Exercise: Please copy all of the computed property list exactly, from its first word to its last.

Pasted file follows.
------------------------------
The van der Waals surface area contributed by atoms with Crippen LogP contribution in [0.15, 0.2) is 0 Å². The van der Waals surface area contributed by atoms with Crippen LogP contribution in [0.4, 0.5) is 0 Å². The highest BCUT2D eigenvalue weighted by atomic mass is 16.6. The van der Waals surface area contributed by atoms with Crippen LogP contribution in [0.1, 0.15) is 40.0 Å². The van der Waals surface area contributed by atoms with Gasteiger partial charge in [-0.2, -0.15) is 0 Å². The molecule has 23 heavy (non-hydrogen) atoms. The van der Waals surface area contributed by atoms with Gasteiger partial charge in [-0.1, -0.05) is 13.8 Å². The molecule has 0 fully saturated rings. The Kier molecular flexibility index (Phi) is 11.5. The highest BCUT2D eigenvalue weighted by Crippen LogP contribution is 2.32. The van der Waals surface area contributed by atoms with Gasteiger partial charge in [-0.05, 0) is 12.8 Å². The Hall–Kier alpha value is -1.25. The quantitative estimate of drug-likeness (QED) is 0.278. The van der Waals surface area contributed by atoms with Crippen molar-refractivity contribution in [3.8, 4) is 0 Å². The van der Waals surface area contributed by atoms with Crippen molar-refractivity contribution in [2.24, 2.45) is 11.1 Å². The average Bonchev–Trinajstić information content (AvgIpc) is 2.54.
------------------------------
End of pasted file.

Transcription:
The van der Waals surface area contributed by atoms with Crippen LogP contribution in [0.15, 0.2) is 0 Å². The van der Waals surface area contributed by atoms with Crippen LogP contribution in [0.4, 0.5) is 0 Å². The highest BCUT2D eigenvalue weighted by atomic mass is 16.6. The van der Waals surface area contributed by atoms with Crippen LogP contribution in [0.1, 0.15) is 40.0 Å². The van der Waals surface area contributed by atoms with Gasteiger partial charge in [-0.2, -0.15) is 0 Å². The molecule has 23 heavy (non-hydrogen) atoms. The van der Waals surface area contributed by atoms with Gasteiger partial charge in [-0.1, -0.05) is 13.8 Å². The molecule has 0 fully saturated rings. The Kier molecular flexibility index (Phi) is 11.5. The highest BCUT2D eigenvalue weighted by Crippen LogP contribution is 2.32. The van der Waals surface area contributed by atoms with Gasteiger partial charge in [-0.05, 0) is 12.8 Å². The Hall–Kier alpha value is -1.25. The quantitative estimate of drug-likeness (QED) is 0.278. The van der Waals surface area contributed by atoms with Crippen molar-refractivity contribution in [3.8, 4) is 0 Å². The van der Waals surface area contributed by atoms with Crippen molar-refractivity contribution in [2.24, 2.45) is 11.1 Å². The average Bonchev–Trinajstić information content (AvgIpc) is 2.54.